Logging contractor dispute results in Port Alberni sawmill layoffs

Independent logging contractors say forestry companies are not paying them enough to make the investments they need to make to access timber in increasingly difficult terrain. | Shutterstock

Western Forest Products (TSX:WEF) has resorted to layoffs at its Port Alberni sawmill, says the Truck Loggers Association (TLA), but not because of falling revenue.

In fact, the company last week reported a doubling of fourth quarter earnings over Q4 2014, and year-over-year, the company’s annual revenue for 2015 grew by $1 billion – a 4% increase – compared with 2014.

But according to the Alberni Valley News, the company recently resorted to layoffs at its Alberni Pacific Sawmill. The union representing mill workers, the United Steelworkers Local 185, told the newspaper 100 workers were laid off, while the company insisted only 40 were laid off. Neither Western Forest Products nor the union could be reached for comment.

The TLA says the mill has a log shortage – but again, not necessarily due to a shortage of timber.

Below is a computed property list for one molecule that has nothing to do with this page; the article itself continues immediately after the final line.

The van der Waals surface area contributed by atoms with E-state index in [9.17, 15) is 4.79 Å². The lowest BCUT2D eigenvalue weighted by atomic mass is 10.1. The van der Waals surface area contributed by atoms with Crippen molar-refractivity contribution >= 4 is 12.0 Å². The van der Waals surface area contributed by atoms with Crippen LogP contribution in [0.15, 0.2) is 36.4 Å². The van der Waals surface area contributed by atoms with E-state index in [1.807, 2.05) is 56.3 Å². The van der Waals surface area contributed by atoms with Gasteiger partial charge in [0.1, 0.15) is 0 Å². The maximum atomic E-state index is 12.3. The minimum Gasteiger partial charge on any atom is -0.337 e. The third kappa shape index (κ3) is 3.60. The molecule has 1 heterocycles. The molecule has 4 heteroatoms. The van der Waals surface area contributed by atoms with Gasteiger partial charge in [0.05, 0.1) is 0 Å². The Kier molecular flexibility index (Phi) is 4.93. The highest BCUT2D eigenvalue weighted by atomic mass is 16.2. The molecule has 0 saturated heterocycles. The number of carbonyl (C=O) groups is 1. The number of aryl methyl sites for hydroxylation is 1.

Rather, the contractor that supplies the mill is in a dispute with the company over how much it is paid to cut and haul logs, according to the TLA.

TLA executive director David Elstone issued an “I told you so” news release, saying the association has been warning the industry for some time that it can’t continue to underpay its logging contractors, a number of whom have recently went out of business.

“This week our warnings came true,” Elstone said in the release. “The TLA has been saying for some time that the large forest companies who control much of coastal B.C.’s public timber harvest are threatening the timber supply chain and putting rural communities at risk.”
Last month, Business in Vancouver detailed how logging contractors are facing increasing cost pressures, as merchantable timber becomes harder to access.

It is forcing some contractors into steeper terrain, which will require investments in steep slope logging equipment, some are simply going out of business.

Elstone warns there could be more layoffs or mill closures, if logging contractors cannot make a sufficient return to make the investments they will need to make.

“This dispute, the layoffs at the Port Alberni mill, the loss of work by the logging contractor involved in the dispute and the risk of further mill closures in the area are evidence of the issues our members are facing,” Elstone said. “This is just the tip of the iceberg as far as rural community stability is concerned.”


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